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Nature Boardwalk

Location #8

Location #8



After crossing Eighth Street, the trail continues through another small muskeg area, though you might notice that things are a little different here. In all but the driest periods, the water is beginning to move in the small creek, allowing the Shore Pine we met earlier to grow taller and for new types of trees and bushes to arrive. As you continue onto the wooden boardwalk, you enter a small riverbed riparian area. Representatives of most of the dominant tree species in the Southeast Alaska grow along this short path. Look closly at the needles on each to determine which species is which. As we noted earlier, the Shore Pine has longer needles that grow in pairs. Sitka Spruce have medium-length, sharp (and painful!) needles that stick out like porcupine quills. On larger spruce, the bark comes off in rounded potato-chip looking “scales.” Our two species of hemlock, western and mountain, have very short, flat and blunt needles. Mountain hemlocks’ needles are all the same length and grow all the around the twig. Western hemlock are less organized, with needles of varying length sticking out from the sides of the twig. Mitkof Island marks the northernmost edge of the range of Western red cedar, but you’ll need to head further south on the island to see one. Yellow cedar are common on this path, though. You can recognize a cedar of either species by its trunk, which looks very shaggy as its bark comes off in long strips, and the branches of both bear soft, flattened, draping sprays. The understory in a mature Southeast Alaskan rainforest area like this is lush with growth. In spring, you might smell the skunk cabbage here before you see it. Its enormous leaves grow in very wet muck and lend the whole area a prehistoric feeling. In spring, its large, bright yellow flower emits the smell that gives it its name. The much smaller dwarf dogwood, or bunchberry, graces the area immediately next to the boardwalk. It has white four-petaled flowers in spring, and bright matte-red berries later in the year. Two other important berry-producing shrubs also grow along this stretch. Red-stemmed blueberry bushes bear bell-shaped flowers in spring and dark blue berries later in summer. These berries are smaller and tarter, but no less delicious, than domestic blueberries. Toward the very end of the trail, beware the thorny stems of the salmonberries, which hold bright fuchsia flowers in spring and fruits that look like golden orange or deep red blackberries in early summer. These berries are favorites of robins, cedar waxwings, and smart humans.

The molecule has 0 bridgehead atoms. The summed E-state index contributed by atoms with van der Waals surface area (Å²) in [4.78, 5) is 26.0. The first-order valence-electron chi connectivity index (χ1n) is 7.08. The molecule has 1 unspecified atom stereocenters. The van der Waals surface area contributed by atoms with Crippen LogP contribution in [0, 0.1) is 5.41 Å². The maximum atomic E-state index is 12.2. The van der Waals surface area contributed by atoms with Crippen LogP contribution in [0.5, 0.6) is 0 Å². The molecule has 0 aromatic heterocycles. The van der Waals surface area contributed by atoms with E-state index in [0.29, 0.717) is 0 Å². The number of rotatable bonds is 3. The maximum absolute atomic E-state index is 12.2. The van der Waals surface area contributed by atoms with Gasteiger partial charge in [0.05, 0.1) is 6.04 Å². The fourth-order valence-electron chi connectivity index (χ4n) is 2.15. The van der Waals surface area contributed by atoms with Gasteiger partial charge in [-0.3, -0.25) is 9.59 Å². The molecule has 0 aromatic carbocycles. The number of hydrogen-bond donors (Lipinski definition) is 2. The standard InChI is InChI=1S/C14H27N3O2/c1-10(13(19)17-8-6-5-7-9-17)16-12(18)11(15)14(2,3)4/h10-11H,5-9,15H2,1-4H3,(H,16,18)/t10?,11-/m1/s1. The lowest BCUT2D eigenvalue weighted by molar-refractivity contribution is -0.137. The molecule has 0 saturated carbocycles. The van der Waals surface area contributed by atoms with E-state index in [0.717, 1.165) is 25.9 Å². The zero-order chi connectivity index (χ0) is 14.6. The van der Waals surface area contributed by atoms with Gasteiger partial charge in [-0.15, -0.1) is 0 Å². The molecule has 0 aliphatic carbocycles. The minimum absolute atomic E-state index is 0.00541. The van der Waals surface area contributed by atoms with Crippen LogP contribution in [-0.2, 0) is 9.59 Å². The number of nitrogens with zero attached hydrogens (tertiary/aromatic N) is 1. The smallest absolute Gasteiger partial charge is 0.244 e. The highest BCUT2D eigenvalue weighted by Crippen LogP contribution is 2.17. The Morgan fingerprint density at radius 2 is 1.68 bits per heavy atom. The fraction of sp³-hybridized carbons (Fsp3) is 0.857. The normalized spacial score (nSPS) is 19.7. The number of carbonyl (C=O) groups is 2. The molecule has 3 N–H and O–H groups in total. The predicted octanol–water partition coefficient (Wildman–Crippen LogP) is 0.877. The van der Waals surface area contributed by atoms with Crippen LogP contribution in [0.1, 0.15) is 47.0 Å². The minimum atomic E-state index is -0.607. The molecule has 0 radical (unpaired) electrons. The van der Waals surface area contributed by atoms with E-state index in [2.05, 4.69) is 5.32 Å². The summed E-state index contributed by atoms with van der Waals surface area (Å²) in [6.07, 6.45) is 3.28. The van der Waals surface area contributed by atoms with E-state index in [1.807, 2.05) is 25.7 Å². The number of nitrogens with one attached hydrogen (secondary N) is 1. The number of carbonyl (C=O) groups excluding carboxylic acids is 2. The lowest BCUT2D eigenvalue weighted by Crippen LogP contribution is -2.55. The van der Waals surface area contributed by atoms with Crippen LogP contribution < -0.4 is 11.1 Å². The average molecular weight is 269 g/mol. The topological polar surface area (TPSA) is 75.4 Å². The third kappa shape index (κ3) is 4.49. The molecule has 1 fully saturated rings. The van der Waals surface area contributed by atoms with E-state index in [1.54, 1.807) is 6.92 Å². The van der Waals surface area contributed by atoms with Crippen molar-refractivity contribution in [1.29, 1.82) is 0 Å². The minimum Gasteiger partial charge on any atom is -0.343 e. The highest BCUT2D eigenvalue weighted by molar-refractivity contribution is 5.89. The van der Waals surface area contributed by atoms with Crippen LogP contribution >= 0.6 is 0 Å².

Behind my closed eyes
I see nothing but berries.
Time to stop picking.

Directions to next location

The Nature Boardwalk ends near Petersburg’s elementary school at the top of Dolphin Street. Listen as you follow Dolphin all the way back down to North Nordic Drive and the waterfront, or wander around the residential areas of town a bit.

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